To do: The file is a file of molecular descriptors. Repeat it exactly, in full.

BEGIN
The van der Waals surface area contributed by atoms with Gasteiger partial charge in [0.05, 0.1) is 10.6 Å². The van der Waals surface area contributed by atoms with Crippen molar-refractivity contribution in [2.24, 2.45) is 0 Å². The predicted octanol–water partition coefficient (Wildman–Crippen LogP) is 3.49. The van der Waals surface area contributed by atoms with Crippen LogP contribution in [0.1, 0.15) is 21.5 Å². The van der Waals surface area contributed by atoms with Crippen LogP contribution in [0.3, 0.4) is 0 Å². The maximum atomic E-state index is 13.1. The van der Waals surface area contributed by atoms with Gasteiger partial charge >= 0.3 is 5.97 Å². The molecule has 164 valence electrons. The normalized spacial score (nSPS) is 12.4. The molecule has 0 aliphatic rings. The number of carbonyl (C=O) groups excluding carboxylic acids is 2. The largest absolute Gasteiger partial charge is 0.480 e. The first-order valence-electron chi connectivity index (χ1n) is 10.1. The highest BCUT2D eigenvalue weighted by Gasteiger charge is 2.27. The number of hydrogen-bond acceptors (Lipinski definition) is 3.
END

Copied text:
The van der Waals surface area contributed by atoms with Gasteiger partial charge in [0.05, 0.1) is 10.6 Å². The van der Waals surface area contributed by atoms with Crippen molar-refractivity contribution in [2.24, 2.45) is 0 Å². The predicted octanol–water partition coefficient (Wildman–Crippen LogP) is 3.49. The van der Waals surface area contributed by atoms with Crippen LogP contribution in [0.1, 0.15) is 21.5 Å². The van der Waals surface area contributed by atoms with Crippen LogP contribution in [0.3, 0.4) is 0 Å². The maximum atomic E-state index is 13.1. The van der Waals surface area contributed by atoms with Gasteiger partial charge >= 0.3 is 5.97 Å². The molecule has 164 valence electrons. The normalized spacial score (nSPS) is 12.4. The molecule has 0 aliphatic rings. The number of carbonyl (C=O) groups excluding carboxylic acids is 2. The largest absolute Gasteiger partial charge is 0.480 e. The first-order valence-electron chi connectivity index (χ1n) is 10.1. The highest BCUT2D eigenvalue weighted by Gasteiger charge is 2.27. The number of hydrogen-bond acceptors (Lipinski definition) is 3.